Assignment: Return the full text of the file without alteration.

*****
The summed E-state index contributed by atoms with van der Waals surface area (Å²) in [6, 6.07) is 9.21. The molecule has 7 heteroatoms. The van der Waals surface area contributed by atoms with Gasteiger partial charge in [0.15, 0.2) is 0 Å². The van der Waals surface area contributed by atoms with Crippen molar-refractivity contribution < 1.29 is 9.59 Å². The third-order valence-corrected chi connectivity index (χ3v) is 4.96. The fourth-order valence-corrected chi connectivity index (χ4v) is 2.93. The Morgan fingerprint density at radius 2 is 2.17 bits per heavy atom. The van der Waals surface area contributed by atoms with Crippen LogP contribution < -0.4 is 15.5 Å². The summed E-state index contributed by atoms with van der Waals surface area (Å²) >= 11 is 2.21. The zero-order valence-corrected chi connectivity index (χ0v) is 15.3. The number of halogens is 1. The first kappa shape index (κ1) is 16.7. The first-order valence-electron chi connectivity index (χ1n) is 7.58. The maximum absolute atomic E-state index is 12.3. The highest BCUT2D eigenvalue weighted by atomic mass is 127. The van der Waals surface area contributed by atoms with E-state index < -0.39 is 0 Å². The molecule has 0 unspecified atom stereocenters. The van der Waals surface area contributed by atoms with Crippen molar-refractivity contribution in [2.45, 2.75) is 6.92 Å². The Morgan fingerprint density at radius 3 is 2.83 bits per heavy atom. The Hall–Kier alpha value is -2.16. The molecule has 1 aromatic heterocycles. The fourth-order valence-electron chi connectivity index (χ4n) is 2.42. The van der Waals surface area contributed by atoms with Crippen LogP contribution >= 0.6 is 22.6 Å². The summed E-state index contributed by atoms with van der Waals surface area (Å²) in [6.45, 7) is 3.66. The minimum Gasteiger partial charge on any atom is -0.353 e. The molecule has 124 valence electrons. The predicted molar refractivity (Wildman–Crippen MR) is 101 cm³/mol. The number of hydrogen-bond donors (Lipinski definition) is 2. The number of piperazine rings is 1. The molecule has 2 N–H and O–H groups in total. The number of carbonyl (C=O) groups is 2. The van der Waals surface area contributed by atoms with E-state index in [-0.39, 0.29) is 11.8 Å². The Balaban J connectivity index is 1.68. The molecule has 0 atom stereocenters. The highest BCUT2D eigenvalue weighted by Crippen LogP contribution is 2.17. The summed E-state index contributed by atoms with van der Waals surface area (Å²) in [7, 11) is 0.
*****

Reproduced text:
The summed E-state index contributed by atoms with van der Waals surface area (Å²) in [6, 6.07) is 9.21. The molecule has 7 heteroatoms. The van der Waals surface area contributed by atoms with Gasteiger partial charge in [0.15, 0.2) is 0 Å². The van der Waals surface area contributed by atoms with Crippen molar-refractivity contribution < 1.29 is 9.59 Å². The third-order valence-corrected chi connectivity index (χ3v) is 4.96. The fourth-order valence-corrected chi connectivity index (χ4v) is 2.93. The Morgan fingerprint density at radius 2 is 2.17 bits per heavy atom. The van der Waals surface area contributed by atoms with Crippen LogP contribution < -0.4 is 15.5 Å². The summed E-state index contributed by atoms with van der Waals surface area (Å²) >= 11 is 2.21. The zero-order valence-corrected chi connectivity index (χ0v) is 15.3. The number of halogens is 1. The first kappa shape index (κ1) is 16.7. The first-order valence-electron chi connectivity index (χ1n) is 7.58. The maximum absolute atomic E-state index is 12.3. The highest BCUT2D eigenvalue weighted by atomic mass is 127. The van der Waals surface area contributed by atoms with E-state index < -0.39 is 0 Å². The molecule has 0 unspecified atom stereocenters. The van der Waals surface area contributed by atoms with Crippen molar-refractivity contribution in [2.45, 2.75) is 6.92 Å². The Morgan fingerprint density at radius 3 is 2.83 bits per heavy atom. The Hall–Kier alpha value is -2.16. The molecule has 1 aromatic heterocycles. The fourth-order valence-electron chi connectivity index (χ4n) is 2.42. The van der Waals surface area contributed by atoms with Crippen LogP contribution >= 0.6 is 22.6 Å². The summed E-state index contributed by atoms with van der Waals surface area (Å²) in [6.45, 7) is 3.66. The minimum Gasteiger partial charge on any atom is -0.353 e. The molecule has 124 valence electrons. The predicted molar refractivity (Wildman–Crippen MR) is 101 cm³/mol. The number of hydrogen-bond donors (Lipinski definition) is 2. The number of piperazine rings is 1. The molecule has 2 N–H and O–H groups in total. The number of carbonyl (C=O) groups is 2. The van der Waals surface area contributed by atoms with E-state index in [-0.39, 0.29) is 11.8 Å². The Balaban J connectivity index is 1.68. The molecule has 0 atom stereocenters. The highest BCUT2D eigenvalue weighted by Crippen LogP contribution is 2.17. The summed E-state index contributed by atoms with van der Waals surface area (Å²) in [7, 11) is 0.